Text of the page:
PHILADELPHIA—In his homily closing the World Meeting of Families, Pope Francis drew together the central themes of his historic visit to the United States: an ethic of care for the environment and the stranger, a vision of the family as a “factory of hope,” as he put it last night, and an openness to follow the Holy Spirit, even when that means facing the unfamiliar.

Francis began by noting that in today’s Scripture readings “the word of God surprises us with powerful and thought-provoking images.”  First, “Joshua tells Moses that two members of the people are prophesying, speaking God’s word, without a mandate [Numbers 11: 25-29].” And in the gospel, John warns Jesus that someone was casting out demons in his name (Mark 9:38-43, 45, 47-8). “Here is the surprise: Moses and Jesus both rebuke those closest to them for being so narrow! Would that all could be prophets of God’s word!”

A lot of people were put off by what Jesus said and did, Francis continued. “For them, his openness to the honest and sincere faith of many men and women who were not part of God’s chosen people seemed intolerable.” Many of them—including the disciples—acted in good faith, Francis said. “But the temptation to be scandalized by the freedom of God, who sends rain on the righteous and the unrighteous alike (Matthew 5:45), bypassing bureaucracy, officialdom and inner circles, threatens the authenticity of faith. Hence it must be vigorously rejected.” The Spirit blows where it will. What truly scandalizes, the pope explained, is that which “destroys our trust in the working of the Spirit!” (This was an exclamatory homily—nearly half of its fifty sentences ended in exclamation points.)

“To raise doubts about the working of the Spirit, to give the impression that it cannot take place in those who are not ‘part of our group,’ who are not ‘like us,’ is a dangerous temptation,” Francis warned. “Not only does it block conversion to the faith; it is a perversion of faith!” And it is faith that opens a window on the work of the Holy Spirit. Faith also reveals that “holiness is always tied to little gestures,” Francis said. “These little gestures are those we learn at home, in the family; they get lost amid all the other things we do, yet they do make each day different.” The warm meal waiting for us at home. The hug after a long day’s work. The blessing before bed. Love, Francis said, “is shown by little things”—and it is love that shapes faith. “That is why our families, our homes, are true domestic churches. They are the right place for faith to become life, and life to become faith.”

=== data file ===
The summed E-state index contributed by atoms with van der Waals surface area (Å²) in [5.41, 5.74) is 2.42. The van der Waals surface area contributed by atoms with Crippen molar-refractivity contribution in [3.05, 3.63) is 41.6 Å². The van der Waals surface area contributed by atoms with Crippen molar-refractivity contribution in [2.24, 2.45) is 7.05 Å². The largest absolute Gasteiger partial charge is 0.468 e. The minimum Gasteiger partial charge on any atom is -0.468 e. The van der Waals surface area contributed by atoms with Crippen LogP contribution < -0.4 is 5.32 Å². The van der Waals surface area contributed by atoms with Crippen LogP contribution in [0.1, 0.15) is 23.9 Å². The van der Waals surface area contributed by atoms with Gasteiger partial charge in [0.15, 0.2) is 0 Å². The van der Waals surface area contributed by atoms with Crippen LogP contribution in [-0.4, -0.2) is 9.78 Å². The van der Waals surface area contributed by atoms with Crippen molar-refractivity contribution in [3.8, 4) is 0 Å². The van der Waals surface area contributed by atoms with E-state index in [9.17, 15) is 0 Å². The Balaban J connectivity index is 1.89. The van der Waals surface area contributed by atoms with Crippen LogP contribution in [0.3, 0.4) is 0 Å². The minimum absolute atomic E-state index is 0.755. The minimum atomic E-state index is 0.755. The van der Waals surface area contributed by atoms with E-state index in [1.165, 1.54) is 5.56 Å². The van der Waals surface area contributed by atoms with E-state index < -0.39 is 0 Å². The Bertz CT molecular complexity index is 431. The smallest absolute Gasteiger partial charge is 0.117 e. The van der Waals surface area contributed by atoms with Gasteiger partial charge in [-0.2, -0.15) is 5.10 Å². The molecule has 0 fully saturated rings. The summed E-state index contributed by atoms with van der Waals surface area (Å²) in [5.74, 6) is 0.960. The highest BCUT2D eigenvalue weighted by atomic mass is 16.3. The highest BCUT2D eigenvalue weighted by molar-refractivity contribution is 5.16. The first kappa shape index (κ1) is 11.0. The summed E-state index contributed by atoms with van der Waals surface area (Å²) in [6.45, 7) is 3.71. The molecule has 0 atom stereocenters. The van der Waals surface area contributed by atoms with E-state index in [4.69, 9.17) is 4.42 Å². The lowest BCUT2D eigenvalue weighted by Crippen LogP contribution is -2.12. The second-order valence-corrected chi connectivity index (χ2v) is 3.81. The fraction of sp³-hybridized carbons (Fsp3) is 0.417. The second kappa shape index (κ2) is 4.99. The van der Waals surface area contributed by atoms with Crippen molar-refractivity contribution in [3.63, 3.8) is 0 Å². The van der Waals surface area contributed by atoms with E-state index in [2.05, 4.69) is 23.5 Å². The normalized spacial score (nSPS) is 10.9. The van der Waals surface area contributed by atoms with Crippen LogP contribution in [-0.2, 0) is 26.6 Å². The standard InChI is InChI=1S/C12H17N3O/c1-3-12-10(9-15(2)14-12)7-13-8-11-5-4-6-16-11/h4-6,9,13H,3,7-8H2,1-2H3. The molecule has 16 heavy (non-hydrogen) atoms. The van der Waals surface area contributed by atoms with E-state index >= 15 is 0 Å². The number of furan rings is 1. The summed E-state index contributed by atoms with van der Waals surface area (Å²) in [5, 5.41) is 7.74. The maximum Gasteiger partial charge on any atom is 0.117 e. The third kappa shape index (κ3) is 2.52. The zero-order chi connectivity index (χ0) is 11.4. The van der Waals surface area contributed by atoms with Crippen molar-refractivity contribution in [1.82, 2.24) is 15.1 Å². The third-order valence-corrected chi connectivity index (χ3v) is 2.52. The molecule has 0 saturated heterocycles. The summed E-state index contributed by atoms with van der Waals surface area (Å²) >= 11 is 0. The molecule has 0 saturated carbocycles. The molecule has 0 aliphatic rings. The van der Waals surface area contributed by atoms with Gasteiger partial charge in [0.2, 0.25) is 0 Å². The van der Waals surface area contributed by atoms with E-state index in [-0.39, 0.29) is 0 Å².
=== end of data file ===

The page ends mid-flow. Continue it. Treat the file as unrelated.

So how, Francis asked, are we living this love? “What kind of world do we want to leave our children?” The Holy Spirit calls all of us to act together—because we cannot respond to that question on our own. “The urgent challenge of protecting our home includes the effort to bring the entire human family together in the pursuit of a sustainable and integral development, for we know that things can change,” the pope said. “Would that all of us could be open to miracles of love for the sake of all the families of the world, and thus overcome the scandal of a narrow, petty love, closed in on itself, impatient of others!”

Departing from the prepared text, Francis asked a question of the assembled masses: “In my own home, do I shout or do we speak to each other in love and tenderness? That’s a good way of measuring our love.”

“And how beautiful it would be if everywhere, even beyond our borders, we could appreciate and encourage this prophecy and this miracle!” Francis continued. Faith in the word of God “invites all those who want to share the prophecy of the covenant of man and woman, which generates life and reveals God!”

Francis concluded by exhorting the million-strong congregation to adopt an attitude of gratitude toward “anyone who wants to bring into this world a family which teaches children to be excited by every gesture aimed at overcoming evil—a family which shows that the Spirit is alive and at work…whatever the family, people, region, or religion to which they belong!”

Following Mass, Francis will meet with the many volunteers, organizers, and donors who put together the World Meeting of Families, after which he will board a plane, return to Rome, and steel himself for what might be the most important moment of his pontificate. The Synod of Bishops begins in seven days.

Grant Gallicho joined Commonweal as an intern and was an associate editor for the magazine until 2015. 

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